Home to more than 800 works of contemporary art, the Bronx Museum of the Arts has also become known for hosting vibrant exhibitions of work by artists as diverse as the neighborhood surrounding the space. Free to the public and open only from Thursday to Sunday, the museum is perfect for a weekend trip uptown. Currently, it hosts two exhibitions: one on paintings of American veterans, and another on the work of Paulo Bruscky, a Brazilian multi-media artist.
The Yankees first came to the Bronx in 1923, traversing the Harlem River and leaving behind their home at the Polo Grounds in Upper Manhattan. On April 18 that year, the New York Yankees christened “The House that Ruth Built” with a game against the Boston Red Sox. The Yankees won, although the saga between the two teams did not end there. The Yankees’ most historic rival, the Red Sox, come back to the South Bronx this weekend. Since 1923, a lot has changed. The South Bronx has become the center for art movements in almost every medium: Keith Haring painted there; hip-hop was born there. The South Bronx is now home to a lot more than the Yankees.
Since 2011, filmmakers and fans of documentary have come to the Bronx Documentary Center to be educated by peers, display their work, or explore their collections of photography and film. While their gallery exhibitions are closed until May 2, the center still hosts regular workshops by notable directors and artists. This weekend, Emmy-nominated director Jeremiah Zagar presents a workshop on developing and filming documentary work.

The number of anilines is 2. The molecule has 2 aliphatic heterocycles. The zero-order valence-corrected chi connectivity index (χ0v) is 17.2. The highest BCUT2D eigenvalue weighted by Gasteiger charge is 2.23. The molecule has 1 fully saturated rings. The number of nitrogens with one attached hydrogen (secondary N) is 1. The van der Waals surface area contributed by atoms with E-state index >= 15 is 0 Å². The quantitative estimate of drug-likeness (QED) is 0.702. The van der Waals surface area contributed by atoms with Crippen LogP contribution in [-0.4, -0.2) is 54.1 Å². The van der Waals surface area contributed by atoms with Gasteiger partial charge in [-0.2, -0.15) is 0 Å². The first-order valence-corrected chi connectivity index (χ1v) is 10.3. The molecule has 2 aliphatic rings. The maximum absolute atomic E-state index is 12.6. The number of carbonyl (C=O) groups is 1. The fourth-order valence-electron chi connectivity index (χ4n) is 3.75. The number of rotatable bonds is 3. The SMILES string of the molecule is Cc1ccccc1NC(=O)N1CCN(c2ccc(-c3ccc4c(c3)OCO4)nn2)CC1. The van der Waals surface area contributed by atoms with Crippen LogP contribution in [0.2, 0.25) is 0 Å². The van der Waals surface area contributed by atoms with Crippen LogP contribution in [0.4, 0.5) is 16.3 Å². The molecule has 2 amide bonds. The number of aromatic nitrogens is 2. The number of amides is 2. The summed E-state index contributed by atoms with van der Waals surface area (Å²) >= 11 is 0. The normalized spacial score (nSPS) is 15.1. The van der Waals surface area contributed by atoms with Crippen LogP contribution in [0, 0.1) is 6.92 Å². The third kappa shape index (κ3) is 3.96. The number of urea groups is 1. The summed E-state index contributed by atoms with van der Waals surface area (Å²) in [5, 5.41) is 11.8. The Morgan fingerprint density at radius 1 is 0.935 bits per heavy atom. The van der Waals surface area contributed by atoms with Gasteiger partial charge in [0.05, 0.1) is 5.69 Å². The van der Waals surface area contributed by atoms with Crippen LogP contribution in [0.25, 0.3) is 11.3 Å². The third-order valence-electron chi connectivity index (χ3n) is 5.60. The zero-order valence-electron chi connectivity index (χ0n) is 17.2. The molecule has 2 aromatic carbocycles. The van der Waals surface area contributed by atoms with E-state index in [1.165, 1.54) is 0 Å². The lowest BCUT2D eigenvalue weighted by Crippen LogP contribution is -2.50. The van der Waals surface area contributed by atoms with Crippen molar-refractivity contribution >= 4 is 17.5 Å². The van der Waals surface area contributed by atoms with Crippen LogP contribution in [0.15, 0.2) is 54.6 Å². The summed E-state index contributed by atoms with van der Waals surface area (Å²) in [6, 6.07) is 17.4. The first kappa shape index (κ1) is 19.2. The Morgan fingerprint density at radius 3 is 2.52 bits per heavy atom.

Just blocks away from Yankee Stadium, Feeding Tree is a local Jamaican spot known for its delicious traditional food. If hot dogs at the ballpark aren’t your thing, you can stop at Feeding Tree for jerk chicken or curried goat. With its proximity to the stadium, the restaurant has become quite popular in recent years. You may have to wait a bit, but that’s sure to be time well spent.
There’s always one place where all the roads seem to meet. Times Square, Brooklyn’s Flatbush Junction—these intersections of busy activity create a dynamic kind of energy. At the Hub, where Melrose, Willis, and Third avenues meet East 149th Street, you find a truly diverse offering of food and retail. Regardless of whether you find something to eat, this is where the action is in the South Bronx.